MR J (01/01/07)

Let's be realistic
To put it plainly, terrible. I have an IQ of 183, I think perhaps this is the reason that I didn't enjoy Eragon. I don't care that he "borrowed" from other authors, All great writers are guilty of it at some time. The problem is that there was nothing original about this book. I'm not impressed or blown away by the fact that it was written by a 15 year old, that was obvious. I'm simply annoyed that so many people make allowances for his lack of ability or imagination, because he is 15.

The book was poorly written, and I struggled to get through the chapters. No hook. Poor character development, at best. That's being generous. I insisted on reading it because I was told that it was good by my friends. Had I considered the fact that they have the mentality of 15 year olds, I would have realized why they thought it was so good.
Rae (12/29/06)

Eragon
I was really excited to read this book at first. Dragons and magic and lots of action! Everything a fantasy reader hopes for!
But then I actually started to read it. The writing was very verbose and longwinded, with lots of unnecessary descriptions (names of horses owned by Eragon's uncle who are never heard from again) and scenes (the part where Eragon and Saphira go swimming.) The names of characters have uncanny resebleances to LotR and the plotline is Star Wars. When I challenge someone to give me ONE original idea from Eragon, they can't. Homage and tribute is one thing, but outright theft is another. To borrow just one idea is one thing, but to steal the entire plotline without acknowledging it is a whole other thing.
I never quite connected with the characters, and felt that lots of things that the characters do are pointless things that Paolini wanted to do.
Ahsan Gill (12/19/06)

Hooking fantasy
This is one of the best fantasy novels I've read before next to lotr. Its about a boy named Eragon who finds a dragon egg and flees the empire in hope to join with a group of rebels called the varden. I rate this book 5 because YOU WILL NOT PUT IT DOWN I recommend this for 13+.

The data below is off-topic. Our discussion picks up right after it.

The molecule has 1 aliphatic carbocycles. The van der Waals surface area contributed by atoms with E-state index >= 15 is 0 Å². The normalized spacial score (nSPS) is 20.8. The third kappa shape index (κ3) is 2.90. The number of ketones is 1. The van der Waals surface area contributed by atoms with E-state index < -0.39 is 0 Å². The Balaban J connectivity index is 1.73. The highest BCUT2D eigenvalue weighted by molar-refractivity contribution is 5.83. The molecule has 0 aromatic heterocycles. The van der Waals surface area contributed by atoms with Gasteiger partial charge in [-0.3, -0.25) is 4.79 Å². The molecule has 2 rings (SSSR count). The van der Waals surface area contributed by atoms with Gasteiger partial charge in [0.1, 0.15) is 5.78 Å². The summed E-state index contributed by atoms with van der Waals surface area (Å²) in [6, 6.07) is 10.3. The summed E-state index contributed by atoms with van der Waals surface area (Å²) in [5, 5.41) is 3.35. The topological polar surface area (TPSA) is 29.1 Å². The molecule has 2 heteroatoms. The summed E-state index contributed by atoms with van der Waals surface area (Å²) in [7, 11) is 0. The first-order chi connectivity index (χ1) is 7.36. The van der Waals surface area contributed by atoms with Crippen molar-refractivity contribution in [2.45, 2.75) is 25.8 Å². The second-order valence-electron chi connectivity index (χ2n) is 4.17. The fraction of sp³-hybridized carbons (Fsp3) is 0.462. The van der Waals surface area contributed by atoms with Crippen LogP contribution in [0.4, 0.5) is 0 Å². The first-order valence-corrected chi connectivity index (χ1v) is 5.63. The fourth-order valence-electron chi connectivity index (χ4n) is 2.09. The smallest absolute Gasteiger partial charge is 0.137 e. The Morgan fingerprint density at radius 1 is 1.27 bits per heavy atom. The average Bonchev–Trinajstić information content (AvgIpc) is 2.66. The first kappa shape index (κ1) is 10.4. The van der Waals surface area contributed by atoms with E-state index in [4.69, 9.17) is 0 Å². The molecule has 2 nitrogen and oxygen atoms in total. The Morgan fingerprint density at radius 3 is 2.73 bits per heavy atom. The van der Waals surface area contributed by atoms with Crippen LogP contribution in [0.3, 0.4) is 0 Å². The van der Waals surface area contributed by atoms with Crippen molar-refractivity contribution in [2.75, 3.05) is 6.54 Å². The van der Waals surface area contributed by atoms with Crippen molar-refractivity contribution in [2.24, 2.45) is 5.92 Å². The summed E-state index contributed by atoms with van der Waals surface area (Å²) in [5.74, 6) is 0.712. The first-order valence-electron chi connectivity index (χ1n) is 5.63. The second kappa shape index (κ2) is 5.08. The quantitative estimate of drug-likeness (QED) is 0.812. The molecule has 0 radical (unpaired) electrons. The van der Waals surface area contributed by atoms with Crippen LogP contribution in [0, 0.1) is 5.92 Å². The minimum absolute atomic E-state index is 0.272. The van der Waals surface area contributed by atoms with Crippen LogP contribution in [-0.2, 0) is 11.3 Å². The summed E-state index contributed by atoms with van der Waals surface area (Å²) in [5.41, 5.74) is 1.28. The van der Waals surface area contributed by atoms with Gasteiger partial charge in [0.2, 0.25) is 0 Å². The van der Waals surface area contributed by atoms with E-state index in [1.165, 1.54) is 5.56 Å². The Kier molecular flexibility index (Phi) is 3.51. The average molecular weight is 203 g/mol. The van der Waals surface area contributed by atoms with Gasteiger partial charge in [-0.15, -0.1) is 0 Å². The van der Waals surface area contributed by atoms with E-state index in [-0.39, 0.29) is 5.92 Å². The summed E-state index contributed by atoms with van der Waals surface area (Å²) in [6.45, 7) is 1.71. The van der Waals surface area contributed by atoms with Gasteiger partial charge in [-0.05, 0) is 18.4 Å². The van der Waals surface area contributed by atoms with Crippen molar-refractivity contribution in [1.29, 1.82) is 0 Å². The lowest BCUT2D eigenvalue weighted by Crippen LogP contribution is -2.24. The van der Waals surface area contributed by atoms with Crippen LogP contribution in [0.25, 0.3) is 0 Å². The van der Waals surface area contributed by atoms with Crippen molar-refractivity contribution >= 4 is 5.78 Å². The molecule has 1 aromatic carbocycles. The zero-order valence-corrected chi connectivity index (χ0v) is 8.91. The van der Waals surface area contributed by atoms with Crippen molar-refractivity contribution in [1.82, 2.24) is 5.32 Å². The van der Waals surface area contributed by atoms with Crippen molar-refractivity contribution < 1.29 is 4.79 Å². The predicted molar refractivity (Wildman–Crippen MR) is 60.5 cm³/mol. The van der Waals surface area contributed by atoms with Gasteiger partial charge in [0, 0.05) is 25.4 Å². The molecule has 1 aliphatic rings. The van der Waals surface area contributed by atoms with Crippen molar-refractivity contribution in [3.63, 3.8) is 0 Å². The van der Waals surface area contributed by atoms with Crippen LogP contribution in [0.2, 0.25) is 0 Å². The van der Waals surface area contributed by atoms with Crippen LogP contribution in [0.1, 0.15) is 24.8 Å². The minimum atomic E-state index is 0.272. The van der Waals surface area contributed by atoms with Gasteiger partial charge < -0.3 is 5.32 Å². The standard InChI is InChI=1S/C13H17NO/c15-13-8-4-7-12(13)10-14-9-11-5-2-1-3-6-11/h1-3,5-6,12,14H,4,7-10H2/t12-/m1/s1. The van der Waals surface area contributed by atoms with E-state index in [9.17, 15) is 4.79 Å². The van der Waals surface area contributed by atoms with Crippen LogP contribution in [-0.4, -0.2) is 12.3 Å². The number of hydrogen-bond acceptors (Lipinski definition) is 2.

Andrew (12/15/06)

Awful!
Honestly, if you think that this novel is "amazing" or "awe inspiring", then you definitely need to read more books. I see nothing in this book that I have not seen in any another piece of fiction. Whether it is Forgotten Realms, Dragonlance, Earthsea, or Lord of the Rings; Eragon is just one big conglomerate of all these ideas. The thing that annoys me the most, is that their are a wider variety of much more original and better developed fantasy novels that experience no where near the publicity that Eragon does. The reason it is so famous, is that it is read by a bunch of 15 year olds who dislike reading, who are forced to read it by persuasion from their parents, and in turn they over exaggerate how great it is because they have no other previously read works of fiction to compare it to or analyze it with. Read more books people, you'll see what I mean.
Triple Bypass (11/28/06)

Humor Me.
It's funny. The people who rate this book a 1 or 2, saying it is the most horrid thing they have ever read, must really look back on their own posts; I think they would take that opinion back. I think it was a good book. The writing was good, the imagery was good, and the characters were good. Yes, he did somewhat copy Star Wars verbatim, but I give him credit for getting off his ass and actually doing something, instead of criticizing other peoples works.

Lighten up.